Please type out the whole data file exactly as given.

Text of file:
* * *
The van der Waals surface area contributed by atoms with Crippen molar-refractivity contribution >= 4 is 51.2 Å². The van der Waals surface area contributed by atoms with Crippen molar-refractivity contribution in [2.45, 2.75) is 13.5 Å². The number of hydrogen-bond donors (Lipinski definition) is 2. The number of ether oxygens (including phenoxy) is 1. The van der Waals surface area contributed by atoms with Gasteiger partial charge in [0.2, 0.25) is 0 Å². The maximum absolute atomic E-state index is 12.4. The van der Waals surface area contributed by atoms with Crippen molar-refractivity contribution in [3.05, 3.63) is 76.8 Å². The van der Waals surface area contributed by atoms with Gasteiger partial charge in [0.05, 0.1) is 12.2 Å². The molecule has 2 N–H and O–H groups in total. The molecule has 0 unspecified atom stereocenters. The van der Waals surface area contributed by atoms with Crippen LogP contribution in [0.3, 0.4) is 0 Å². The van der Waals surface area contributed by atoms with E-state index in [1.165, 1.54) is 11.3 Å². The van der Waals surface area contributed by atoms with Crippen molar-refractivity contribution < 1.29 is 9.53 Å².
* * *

The van der Waals surface area contributed by atoms with Crippen molar-refractivity contribution >= 4 is 51.2 Å². The van der Waals surface area contributed by atoms with Crippen molar-refractivity contribution in [2.45, 2.75) is 13.5 Å². The number of hydrogen-bond donors (Lipinski definition) is 2. The number of ether oxygens (including phenoxy) is 1. The van der Waals surface area contributed by atoms with Gasteiger partial charge in [0.2, 0.25) is 0 Å². The maximum absolute atomic E-state index is 12.4. The van der Waals surface area contributed by atoms with Crippen molar-refractivity contribution in [3.05, 3.63) is 76.8 Å². The van der Waals surface area contributed by atoms with Gasteiger partial charge in [0.05, 0.1) is 12.2 Å². The molecule has 2 N–H and O–H groups in total. The molecule has 0 unspecified atom stereocenters. The van der Waals surface area contributed by atoms with Crippen LogP contribution in [0.3, 0.4) is 0 Å². The van der Waals surface area contributed by atoms with E-state index in [1.165, 1.54) is 11.3 Å². The van der Waals surface area contributed by atoms with Crippen molar-refractivity contribution < 1.29 is 9.53 Å².